My wife’s cousin Mike ran the Boston Marathon on Monday. He was running in memory of my wife’s brother Paul who died at age 3 of cancer, before my wife was even born. After months of training and fundraising for cancer research, Mike made it to the 25th mile before the police stopped him and everybody else still on the course from going any further. He and thousands of other runners never made it to the finish line. But thankfully, they made it home safely.
Actually, Mike and his family (wife, young daughter, sister, brother-in-law, and nieces) stayed at my house Monday night because they couldn’t go back to their hotel in Boston. The police had locked it down because it was part of the crime scene, located just a few steps away from where the first bomb exploded — a few steps away from where Mike’s family, including his parents, would have been standing and cheering when the bombs went off, if he had run a little faster.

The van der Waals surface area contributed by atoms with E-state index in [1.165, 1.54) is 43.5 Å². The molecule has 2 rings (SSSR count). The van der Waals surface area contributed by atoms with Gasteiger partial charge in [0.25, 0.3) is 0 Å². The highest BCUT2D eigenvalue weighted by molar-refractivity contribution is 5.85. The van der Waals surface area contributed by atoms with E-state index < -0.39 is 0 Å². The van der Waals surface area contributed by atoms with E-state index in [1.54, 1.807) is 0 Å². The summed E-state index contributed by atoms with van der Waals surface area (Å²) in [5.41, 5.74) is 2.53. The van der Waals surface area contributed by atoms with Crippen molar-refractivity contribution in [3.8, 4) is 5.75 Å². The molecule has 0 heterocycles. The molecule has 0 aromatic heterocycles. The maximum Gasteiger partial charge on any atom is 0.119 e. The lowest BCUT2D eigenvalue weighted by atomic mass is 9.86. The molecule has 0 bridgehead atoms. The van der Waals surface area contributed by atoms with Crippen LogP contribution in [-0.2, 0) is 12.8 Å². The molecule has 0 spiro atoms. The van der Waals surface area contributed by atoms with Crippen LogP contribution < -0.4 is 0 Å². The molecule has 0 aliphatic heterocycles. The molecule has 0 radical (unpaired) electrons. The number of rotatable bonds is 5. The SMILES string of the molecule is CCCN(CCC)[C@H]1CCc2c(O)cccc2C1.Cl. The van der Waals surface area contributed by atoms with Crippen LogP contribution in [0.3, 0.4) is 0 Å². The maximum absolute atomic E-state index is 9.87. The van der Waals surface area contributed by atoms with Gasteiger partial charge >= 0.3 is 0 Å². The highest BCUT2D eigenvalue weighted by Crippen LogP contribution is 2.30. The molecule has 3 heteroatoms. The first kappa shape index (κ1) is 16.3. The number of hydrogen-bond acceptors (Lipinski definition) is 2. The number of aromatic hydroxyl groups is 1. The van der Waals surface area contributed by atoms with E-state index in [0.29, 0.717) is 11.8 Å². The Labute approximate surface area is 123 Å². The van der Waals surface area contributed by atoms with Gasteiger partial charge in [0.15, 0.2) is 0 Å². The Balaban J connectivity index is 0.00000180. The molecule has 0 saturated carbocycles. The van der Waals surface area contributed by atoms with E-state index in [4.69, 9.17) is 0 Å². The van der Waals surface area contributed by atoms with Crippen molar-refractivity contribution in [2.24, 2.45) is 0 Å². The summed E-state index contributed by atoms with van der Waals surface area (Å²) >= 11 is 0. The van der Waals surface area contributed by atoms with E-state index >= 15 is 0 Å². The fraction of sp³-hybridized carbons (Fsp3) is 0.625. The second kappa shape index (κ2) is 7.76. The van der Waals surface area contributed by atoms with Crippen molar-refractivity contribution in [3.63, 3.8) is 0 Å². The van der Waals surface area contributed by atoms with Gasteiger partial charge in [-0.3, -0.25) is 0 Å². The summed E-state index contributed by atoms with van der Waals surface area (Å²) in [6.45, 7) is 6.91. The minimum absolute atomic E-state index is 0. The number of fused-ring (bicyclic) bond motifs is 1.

We were left to wonder.
It was a beautiful morning yesterday, sunny and blue, and after breakfast, all the kids went outside to play, while the rest of us drank coffee and watched the news, and Mike and his dad drove to Boston to collect his medal and belongings. A few hours later, Mike and his family boarded a plane back home to Maryland, the others drove back home to Connecticut, and I went upstairs to my study and sat by the window, silent and heartbroken.
I thought about my creative writing professor in college, and how he gave everyone the same advice to improve their short stories: put a death in it. It didn’t matter what you were writing about, whether it was a story about your first kiss or visiting your grandma on Sundays, there was no better way to create tension in a story than putting a death in it. But why put death where it doesn’t belong, I argued back.
Twenty four years later and I’m still waiting for the answer.